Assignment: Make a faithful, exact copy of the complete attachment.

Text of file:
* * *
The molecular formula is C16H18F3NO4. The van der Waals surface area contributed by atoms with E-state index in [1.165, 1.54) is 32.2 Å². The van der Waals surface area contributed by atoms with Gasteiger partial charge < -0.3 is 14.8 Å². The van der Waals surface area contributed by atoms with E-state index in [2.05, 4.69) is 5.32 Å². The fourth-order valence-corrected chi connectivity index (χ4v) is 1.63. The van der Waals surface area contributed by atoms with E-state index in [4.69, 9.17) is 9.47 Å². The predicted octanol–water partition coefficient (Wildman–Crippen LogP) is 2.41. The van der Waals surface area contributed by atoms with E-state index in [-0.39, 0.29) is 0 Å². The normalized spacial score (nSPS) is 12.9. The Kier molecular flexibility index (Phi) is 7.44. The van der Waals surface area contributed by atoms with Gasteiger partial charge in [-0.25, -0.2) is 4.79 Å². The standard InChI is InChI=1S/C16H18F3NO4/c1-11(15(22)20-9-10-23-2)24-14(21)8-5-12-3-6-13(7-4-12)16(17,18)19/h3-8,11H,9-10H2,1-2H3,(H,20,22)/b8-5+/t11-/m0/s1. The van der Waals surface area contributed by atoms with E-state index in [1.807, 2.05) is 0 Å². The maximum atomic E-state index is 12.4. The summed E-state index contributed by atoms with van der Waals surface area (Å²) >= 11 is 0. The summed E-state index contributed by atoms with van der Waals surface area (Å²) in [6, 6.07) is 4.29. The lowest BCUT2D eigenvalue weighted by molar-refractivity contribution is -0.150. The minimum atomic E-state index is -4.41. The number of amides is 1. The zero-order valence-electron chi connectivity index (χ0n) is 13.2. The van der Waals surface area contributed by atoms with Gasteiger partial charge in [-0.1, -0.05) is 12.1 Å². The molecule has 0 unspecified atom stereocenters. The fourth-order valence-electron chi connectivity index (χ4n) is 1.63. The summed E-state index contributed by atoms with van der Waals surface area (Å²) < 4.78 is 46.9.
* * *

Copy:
The molecular formula is C16H18F3NO4. The van der Waals surface area contributed by atoms with E-state index in [1.165, 1.54) is 32.2 Å². The van der Waals surface area contributed by atoms with Gasteiger partial charge < -0.3 is 14.8 Å². The van der Waals surface area contributed by atoms with E-state index in [2.05, 4.69) is 5.32 Å². The fourth-order valence-corrected chi connectivity index (χ4v) is 1.63. The van der Waals surface area contributed by atoms with E-state index in [4.69, 9.17) is 9.47 Å². The predicted octanol–water partition coefficient (Wildman–Crippen LogP) is 2.41. The van der Waals surface area contributed by atoms with E-state index in [-0.39, 0.29) is 0 Å². The normalized spacial score (nSPS) is 12.9. The Kier molecular flexibility index (Phi) is 7.44. The van der Waals surface area contributed by atoms with Gasteiger partial charge in [-0.25, -0.2) is 4.79 Å². The standard InChI is InChI=1S/C16H18F3NO4/c1-11(15(22)20-9-10-23-2)24-14(21)8-5-12-3-6-13(7-4-12)16(17,18)19/h3-8,11H,9-10H2,1-2H3,(H,20,22)/b8-5+/t11-/m0/s1. The van der Waals surface area contributed by atoms with E-state index in [1.807, 2.05) is 0 Å². The maximum atomic E-state index is 12.4. The summed E-state index contributed by atoms with van der Waals surface area (Å²) >= 11 is 0. The summed E-state index contributed by atoms with van der Waals surface area (Å²) in [6, 6.07) is 4.29. The lowest BCUT2D eigenvalue weighted by molar-refractivity contribution is -0.150. The minimum atomic E-state index is -4.41. The number of amides is 1. The zero-order valence-electron chi connectivity index (χ0n) is 13.2. The van der Waals surface area contributed by atoms with Gasteiger partial charge in [-0.1, -0.05) is 12.1 Å². The molecule has 0 unspecified atom stereocenters. The fourth-order valence-electron chi connectivity index (χ4n) is 1.63. The summed E-state index contributed by atoms with van der Waals surface area (Å²) < 4.78 is 46.9.